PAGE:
Spring is the time of the school year that builds to culmination. My 10th graders just turned in an argumentative research essay that is a culmination of five hard weeks of pre-research, research, drafting and revision. My 11th graders will be the first group of juniors to take the SBA which will assess whether their twelve years of education have culminated in them becoming college and career ready. The seniors at my school will soon deliver oral presentations that encapsulates the culmination of their high school career, and is a graduation requirement.
Spring is also the culmination of the school year. With a month left on the school calendar, I start counting the weeks until summer, but I also get reflective. I reflect on my instruction over the course of the year: What should I change? What can I alter? How can I make my instruction relevant to the lives of my millennial students to prepare them to meet the Common Core?
At a recent PLC meeting, my 10th grade PLC members and I were tasked by our principal to plan our curriculum for next year to guide students to meet the Common Core, pass the SBA, and prep our kids for college and career readiness. (insert Mission Impossible theme here).
We brainstormed ideas. One person suggested teaching mini-units scaffolding skills such as annotation, developing a claim, and evaluating sources. Another suggested developing thematic units centered around the ELA anchor standards. This is when the light bulb in my brain became incandescent. I suggested we create a summative semester long project that follows the Genius Hour model.
Genius Hour is an allotted time within the school day or week that allows students to tinker, experiment, and innovate to demonstrate their creativity. It is based off the Google 20% model where the employees of Google are allowed 20% of their time to tinker on their own projects. Out of this time have come popular Google applications such as Google Maps, Google Docs, and Gmail.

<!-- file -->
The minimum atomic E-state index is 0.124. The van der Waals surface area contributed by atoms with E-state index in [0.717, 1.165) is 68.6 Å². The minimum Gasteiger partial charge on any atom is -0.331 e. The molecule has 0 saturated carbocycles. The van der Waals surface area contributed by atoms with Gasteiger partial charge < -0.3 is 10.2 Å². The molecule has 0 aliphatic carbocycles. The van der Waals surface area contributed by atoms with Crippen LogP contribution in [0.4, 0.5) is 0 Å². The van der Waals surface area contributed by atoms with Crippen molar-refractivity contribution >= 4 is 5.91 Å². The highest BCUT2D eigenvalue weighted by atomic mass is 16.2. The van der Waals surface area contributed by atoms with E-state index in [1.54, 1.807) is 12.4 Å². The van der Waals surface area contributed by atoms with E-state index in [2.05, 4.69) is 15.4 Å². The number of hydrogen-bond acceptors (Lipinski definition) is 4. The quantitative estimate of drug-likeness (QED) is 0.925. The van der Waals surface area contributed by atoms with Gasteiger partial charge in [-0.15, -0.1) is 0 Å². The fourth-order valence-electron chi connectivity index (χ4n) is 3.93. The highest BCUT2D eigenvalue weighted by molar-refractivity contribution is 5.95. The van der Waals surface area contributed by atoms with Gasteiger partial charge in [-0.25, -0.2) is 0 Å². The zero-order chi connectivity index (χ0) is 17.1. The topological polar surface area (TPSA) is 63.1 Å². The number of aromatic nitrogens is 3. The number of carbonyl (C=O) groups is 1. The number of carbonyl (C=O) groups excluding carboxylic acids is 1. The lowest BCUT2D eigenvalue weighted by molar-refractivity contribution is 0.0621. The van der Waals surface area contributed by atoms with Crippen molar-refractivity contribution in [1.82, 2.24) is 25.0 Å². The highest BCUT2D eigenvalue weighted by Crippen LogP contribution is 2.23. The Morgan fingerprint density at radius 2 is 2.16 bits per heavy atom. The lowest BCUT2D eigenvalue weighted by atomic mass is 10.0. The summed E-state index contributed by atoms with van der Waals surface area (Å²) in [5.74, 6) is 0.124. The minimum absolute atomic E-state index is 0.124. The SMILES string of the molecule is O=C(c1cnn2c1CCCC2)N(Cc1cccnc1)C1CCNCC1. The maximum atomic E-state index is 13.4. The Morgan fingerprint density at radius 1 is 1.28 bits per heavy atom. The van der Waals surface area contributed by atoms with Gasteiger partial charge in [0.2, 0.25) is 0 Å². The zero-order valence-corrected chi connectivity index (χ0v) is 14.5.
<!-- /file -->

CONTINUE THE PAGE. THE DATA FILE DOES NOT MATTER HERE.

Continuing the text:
Using Google’s search engine, we searched for three anchor standards covering the three categories of literacy standards – writing, reading, and speaking and listening.
First, the reading standard, CSS.ELA-Literacy.RI.11-12.5:
Analyze and evaluate the effectiveness of the structure an author uses in his or her exposition or argument, including whether the structure makes points clear, convincing, and engaging.
Then, the writing standard, CCSS.ELA-Literacy.W.11-12.1.b:
Develop claim(s) and counterclaims fairly and thoroughly, supplying the most relevant evidence for each while pointing out the strengths and limitations of both in a manner that anticipates the audience’s knowledge level, concerns, values, and possible biases.
Next, the speaking and listening standard, CCSS.ELA-Literacy.SL.11-12.4:
Present information, findings, and supporting evidence, conveying a clear and distinct perspective, such that listeners can follow the line of reasoning, alternative or opposing perspectives are addressed, and the organization, development, substance, and style are appropriate to purpose, audience, and a range of formal and informal tasks.
The hope is each step will help prepare our sophomores to meet the Common Core literacy standards, prep them for the performance tasks they’ll face on the SBA, and give them a taste of their senior oral presentations.
We would begin the year teaching students annotation and how to identify ethos, pathos, and logos.
Then, we would instruct the point/counterpoint structure of an argumentative essay.
Finally, students would evaluate sources in their research and make a presentation in front of an authentic audience explaining their findings and conclusions from their semester long project.
What texts we will model, or what prompt we will use for the performance task, or how we will structure the project, and how this will be wrapped up in a nice bow for our students, is all up for debate. This idea is in its embryonic phase.
But, our excitement is palpable. We are excited the Common Core has given us benchmarks, but not guidelines. We are excited Genius Hour offers a framework to make our ideas come to fruition. We are excited what our students will create. We are excited about the possibilities in the fall.